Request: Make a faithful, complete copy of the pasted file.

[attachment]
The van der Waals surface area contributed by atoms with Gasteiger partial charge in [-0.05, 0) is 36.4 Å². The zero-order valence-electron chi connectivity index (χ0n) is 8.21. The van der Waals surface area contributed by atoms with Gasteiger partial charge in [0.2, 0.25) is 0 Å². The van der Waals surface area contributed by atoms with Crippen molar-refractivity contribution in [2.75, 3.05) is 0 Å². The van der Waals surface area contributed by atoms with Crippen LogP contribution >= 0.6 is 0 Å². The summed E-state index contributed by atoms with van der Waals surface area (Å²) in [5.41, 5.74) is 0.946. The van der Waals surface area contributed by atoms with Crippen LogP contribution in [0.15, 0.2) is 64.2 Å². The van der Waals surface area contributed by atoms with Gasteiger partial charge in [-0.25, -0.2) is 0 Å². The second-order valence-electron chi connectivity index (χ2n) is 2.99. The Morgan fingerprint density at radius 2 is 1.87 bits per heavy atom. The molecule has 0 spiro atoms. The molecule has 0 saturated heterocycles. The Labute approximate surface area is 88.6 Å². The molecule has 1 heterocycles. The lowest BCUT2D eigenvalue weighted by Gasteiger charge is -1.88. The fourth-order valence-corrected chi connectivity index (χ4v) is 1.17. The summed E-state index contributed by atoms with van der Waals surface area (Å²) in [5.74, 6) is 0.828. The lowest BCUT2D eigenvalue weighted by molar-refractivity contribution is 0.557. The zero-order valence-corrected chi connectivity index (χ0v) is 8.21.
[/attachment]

The van der Waals surface area contributed by atoms with Gasteiger partial charge in [-0.05, 0) is 36.4 Å². The zero-order valence-electron chi connectivity index (χ0n) is 8.21. The van der Waals surface area contributed by atoms with Gasteiger partial charge in [0.2, 0.25) is 0 Å². The van der Waals surface area contributed by atoms with Crippen molar-refractivity contribution in [2.75, 3.05) is 0 Å². The van der Waals surface area contributed by atoms with Crippen LogP contribution >= 0.6 is 0 Å². The summed E-state index contributed by atoms with van der Waals surface area (Å²) in [5.41, 5.74) is 0.946. The van der Waals surface area contributed by atoms with Crippen LogP contribution in [0.15, 0.2) is 64.2 Å². The van der Waals surface area contributed by atoms with Gasteiger partial charge in [-0.25, -0.2) is 0 Å². The second-order valence-electron chi connectivity index (χ2n) is 2.99. The Morgan fingerprint density at radius 2 is 1.87 bits per heavy atom. The molecule has 0 spiro atoms. The molecule has 0 saturated heterocycles. The Labute approximate surface area is 88.6 Å². The molecule has 1 heterocycles. The lowest BCUT2D eigenvalue weighted by Gasteiger charge is -1.88. The fourth-order valence-corrected chi connectivity index (χ4v) is 1.17. The summed E-state index contributed by atoms with van der Waals surface area (Å²) in [5.74, 6) is 0.828. The lowest BCUT2D eigenvalue weighted by molar-refractivity contribution is 0.557. The zero-order valence-corrected chi connectivity index (χ0v) is 8.21.